For our Global Societies project, reporters around the world will be writing about societal problems, sustainability and development in Asia, Africa, Latin America and Europe. The series will include features, analyses, photo essays, videos and podcasts looking behind the curtain of globalization. The project is generously funded by the Bill & Melinda Gates Foundation.
They're not playing "cops and robbers." Instead, in the iteration played by children of migrant families stranded in Bosnia-Herzegovina, some of the kids are refugees while the others play the border police who are constantly trying to hunt them down.
The charade is but a reflection of what takes place every single day as asylum-seekers try to cross the border into Croatia and the European Union – a daily cat-and-mouse chase that the migrants simply call "The Game." Most, though, are stopped in the attempt, often with violence, and forced back into Bosnia-Herzegovina – with children often having to stand by and watch as their parents are robbed, beaten and humiliated, or are the victims of violence themselves.
Croatian border police "have used force, pummeling people with fists, kicking them, and making them run gauntlets between lines of police officers," according to a Human Rights Watch report on the systematic human rights violations. "Violence has been directed against women and children," the report continues. The report notes that migrants who are intercepted by border guards are not returned to areas near border crossings, but to remote regions, and they are "at times forced to cross freezing streams."
Human rights organizations around the world have been criticizing the illegal returns – so-called "pushbacks" – for years. Currently, officials with the European Union border protection agency Frontex are under investigation in connection with such pushbacks. Nevertheless, the controversial practice continues, thus denying migrants the possibility of submitting asylum applications in the EU.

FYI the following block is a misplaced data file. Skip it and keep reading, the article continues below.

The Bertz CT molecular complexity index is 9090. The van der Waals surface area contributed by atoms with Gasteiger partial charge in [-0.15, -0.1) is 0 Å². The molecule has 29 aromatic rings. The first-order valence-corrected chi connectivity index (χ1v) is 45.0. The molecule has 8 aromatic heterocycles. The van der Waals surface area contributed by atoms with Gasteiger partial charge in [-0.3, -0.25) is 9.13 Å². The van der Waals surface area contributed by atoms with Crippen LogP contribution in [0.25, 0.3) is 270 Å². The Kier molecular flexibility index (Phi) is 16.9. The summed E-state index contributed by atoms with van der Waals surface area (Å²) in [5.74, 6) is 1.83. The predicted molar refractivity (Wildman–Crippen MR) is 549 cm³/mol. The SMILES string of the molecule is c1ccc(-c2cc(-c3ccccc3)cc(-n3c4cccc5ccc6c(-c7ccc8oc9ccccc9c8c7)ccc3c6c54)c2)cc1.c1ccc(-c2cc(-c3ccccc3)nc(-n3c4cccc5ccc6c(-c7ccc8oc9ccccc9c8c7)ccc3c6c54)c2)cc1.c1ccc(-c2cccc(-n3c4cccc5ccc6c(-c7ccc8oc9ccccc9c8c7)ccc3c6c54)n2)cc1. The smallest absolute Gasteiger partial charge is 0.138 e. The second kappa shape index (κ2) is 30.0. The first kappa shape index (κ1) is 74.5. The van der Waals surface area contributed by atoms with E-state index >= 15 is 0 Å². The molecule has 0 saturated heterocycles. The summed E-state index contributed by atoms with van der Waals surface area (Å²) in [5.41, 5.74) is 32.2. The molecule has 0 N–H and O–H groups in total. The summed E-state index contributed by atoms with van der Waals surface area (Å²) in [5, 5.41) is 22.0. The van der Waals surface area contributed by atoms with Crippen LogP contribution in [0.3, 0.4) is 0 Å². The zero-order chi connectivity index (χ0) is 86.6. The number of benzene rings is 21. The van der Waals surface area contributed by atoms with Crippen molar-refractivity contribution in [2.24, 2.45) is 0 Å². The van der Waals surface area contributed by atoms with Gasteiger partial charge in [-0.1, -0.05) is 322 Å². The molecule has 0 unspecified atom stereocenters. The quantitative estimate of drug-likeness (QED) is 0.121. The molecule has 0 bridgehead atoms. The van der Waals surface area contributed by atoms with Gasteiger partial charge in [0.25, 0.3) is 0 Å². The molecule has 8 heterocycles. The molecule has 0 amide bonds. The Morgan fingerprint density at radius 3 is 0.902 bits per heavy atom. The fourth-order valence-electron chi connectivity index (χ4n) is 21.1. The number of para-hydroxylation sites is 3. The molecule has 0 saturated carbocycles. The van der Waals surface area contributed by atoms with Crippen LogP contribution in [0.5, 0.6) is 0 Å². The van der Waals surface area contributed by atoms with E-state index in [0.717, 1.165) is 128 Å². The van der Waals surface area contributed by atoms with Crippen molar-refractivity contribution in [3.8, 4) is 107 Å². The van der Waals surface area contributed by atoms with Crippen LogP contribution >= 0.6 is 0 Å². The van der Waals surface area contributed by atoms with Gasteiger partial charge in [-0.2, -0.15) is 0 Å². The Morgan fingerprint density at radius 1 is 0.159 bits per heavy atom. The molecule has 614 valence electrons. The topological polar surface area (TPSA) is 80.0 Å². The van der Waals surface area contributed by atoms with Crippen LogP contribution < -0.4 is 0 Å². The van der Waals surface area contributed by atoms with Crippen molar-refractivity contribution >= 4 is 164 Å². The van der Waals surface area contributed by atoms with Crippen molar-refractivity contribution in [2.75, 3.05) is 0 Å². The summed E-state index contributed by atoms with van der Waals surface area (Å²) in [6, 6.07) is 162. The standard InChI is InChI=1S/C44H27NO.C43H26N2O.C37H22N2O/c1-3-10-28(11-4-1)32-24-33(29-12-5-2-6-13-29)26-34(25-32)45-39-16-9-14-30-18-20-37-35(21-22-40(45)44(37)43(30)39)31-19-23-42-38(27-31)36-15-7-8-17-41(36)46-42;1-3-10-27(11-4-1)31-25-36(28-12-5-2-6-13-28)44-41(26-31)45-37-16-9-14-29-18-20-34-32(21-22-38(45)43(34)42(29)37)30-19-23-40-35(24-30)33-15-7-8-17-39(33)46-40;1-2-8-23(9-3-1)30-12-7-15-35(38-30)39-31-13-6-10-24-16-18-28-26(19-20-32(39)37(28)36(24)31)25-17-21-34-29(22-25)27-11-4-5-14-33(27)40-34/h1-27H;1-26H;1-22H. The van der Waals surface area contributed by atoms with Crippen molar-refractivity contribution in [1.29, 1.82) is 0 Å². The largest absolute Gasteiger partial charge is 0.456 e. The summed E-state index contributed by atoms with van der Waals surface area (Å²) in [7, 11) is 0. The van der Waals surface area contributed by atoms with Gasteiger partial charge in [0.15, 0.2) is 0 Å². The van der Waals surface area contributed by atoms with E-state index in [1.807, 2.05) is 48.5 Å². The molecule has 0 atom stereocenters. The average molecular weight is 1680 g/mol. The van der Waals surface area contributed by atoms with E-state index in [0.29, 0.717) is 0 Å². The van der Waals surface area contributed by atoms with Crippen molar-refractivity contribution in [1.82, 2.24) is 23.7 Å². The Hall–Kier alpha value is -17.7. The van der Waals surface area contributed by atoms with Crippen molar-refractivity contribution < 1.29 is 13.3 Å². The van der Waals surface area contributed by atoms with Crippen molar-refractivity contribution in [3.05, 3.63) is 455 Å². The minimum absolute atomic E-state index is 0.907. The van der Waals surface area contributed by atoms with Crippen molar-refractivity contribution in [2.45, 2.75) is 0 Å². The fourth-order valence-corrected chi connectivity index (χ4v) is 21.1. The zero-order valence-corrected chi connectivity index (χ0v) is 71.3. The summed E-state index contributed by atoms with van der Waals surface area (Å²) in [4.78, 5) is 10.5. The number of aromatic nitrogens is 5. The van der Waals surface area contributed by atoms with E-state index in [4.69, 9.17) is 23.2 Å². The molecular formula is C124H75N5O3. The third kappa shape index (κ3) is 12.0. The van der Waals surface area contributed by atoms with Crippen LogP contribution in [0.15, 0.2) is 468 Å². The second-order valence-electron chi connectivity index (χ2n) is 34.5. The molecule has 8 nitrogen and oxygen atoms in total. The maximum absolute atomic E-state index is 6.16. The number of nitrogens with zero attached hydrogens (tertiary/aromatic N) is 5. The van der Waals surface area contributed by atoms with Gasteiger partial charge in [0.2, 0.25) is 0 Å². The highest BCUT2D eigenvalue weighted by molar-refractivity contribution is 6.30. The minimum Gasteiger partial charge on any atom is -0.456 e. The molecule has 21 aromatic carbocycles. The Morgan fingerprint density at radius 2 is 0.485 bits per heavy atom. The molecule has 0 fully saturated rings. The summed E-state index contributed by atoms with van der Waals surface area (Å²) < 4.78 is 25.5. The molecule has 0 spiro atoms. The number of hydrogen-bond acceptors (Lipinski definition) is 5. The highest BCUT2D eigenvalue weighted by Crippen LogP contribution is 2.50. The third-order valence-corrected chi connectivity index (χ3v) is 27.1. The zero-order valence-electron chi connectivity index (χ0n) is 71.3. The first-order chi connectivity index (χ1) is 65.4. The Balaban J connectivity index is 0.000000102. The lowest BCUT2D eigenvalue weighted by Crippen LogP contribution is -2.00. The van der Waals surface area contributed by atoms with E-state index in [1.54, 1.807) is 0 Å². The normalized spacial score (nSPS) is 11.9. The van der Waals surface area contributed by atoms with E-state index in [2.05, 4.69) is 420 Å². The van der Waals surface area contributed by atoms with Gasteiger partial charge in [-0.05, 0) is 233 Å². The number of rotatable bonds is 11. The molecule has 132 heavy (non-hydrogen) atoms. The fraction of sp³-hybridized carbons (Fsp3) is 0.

The Danish Refugee Council (DRC) has documented 16,000 illegal pushbacks carried out by Croatian border guards in 2020 alone, including 800 incidents involving children. "Compared to previous months, the rate of women and children reporting pushbacks is also increasing," notes a report from November 2020.
Since the EU closed down the Balkan Route, more and more migrants have found their journey to Europe coming to an end in Bosnia-Herzegovina, including numerous families. In the past months of winter, their situations have worsened significantly, particularly through the closure of several refugee camps. In December 2020, for example, the International Organization for Migration (IOM) cleared out the Lipa reception center near Bihac because it had neither running water nor electricity. But there were no replacement shelters, leading to 1,300 people suddenly having no roof over their heads.
The IOM estimates that there are currently between 9,000 and 10,000 migrants in Bosnia-Herzegovina, with around 3,000 people camping out in below-zero temperatures with no water or electricity in vacant homes and factory buildings, in tents or in the forest.
It isn't a pleasant place to stay, so people desperately continue trying to cross the border. The Italian photographer Alessio Mamo accompanied families from Afghanistan, with babies and small children, in their attempts to get into Europe.
Check out the photo gallery for more images of refugee children trying to make the best of a bad situation:
Foto: Alessio Mamo
Refugee Children Playing "The Game" on the Croatian Border
This piece is part of the Global Societies series. The project runs for three years and is funded by the Bill & Melinda Gates Foundation.
The Global Societies series involves journalists reporting from Asia, Africa, Latin America and Europe about injustices in a globalized world, societal challenges and sustainable development. The features, analyses, photo essays, videos and podcasts, which originally appeared in DER SPIEGEL’s Foreign Desk section, will also appear in the Global Societies section of SPIEGEL International. The project is initially planned to run for three years and receives financial support from the Bill & Melinda Gates Foundation.
The Bill & Melinda Gates Foundation (BMGF) is funding the project for a period of three years at a total cost of around €2.3 million.
No. The foundation exerts no influence whatsoever on the stories and other elements that appear in the series.
Yes. Large European media outlets like the Guardian and El País have similar sections on their websites -- called "Global Development" and "Planeta Futuro," respectively -- that are likewise funded by the Bill & Melinda Gates Foundation.
In recent years, DER SPIEGEL has complete two projects with the support of the Bill & Melinda Gates Foundation and the European Journalism Centre (EJC): "Expedition BeyondTomorrow," about global sustainability goals, and the journalist refugee project "The New Arrivals," which resulted in several award-winning multimedia features on the issues of migrants and refugees.
All Global Societies pieces will be published in the Global Societies section of the SPIEGEL International website.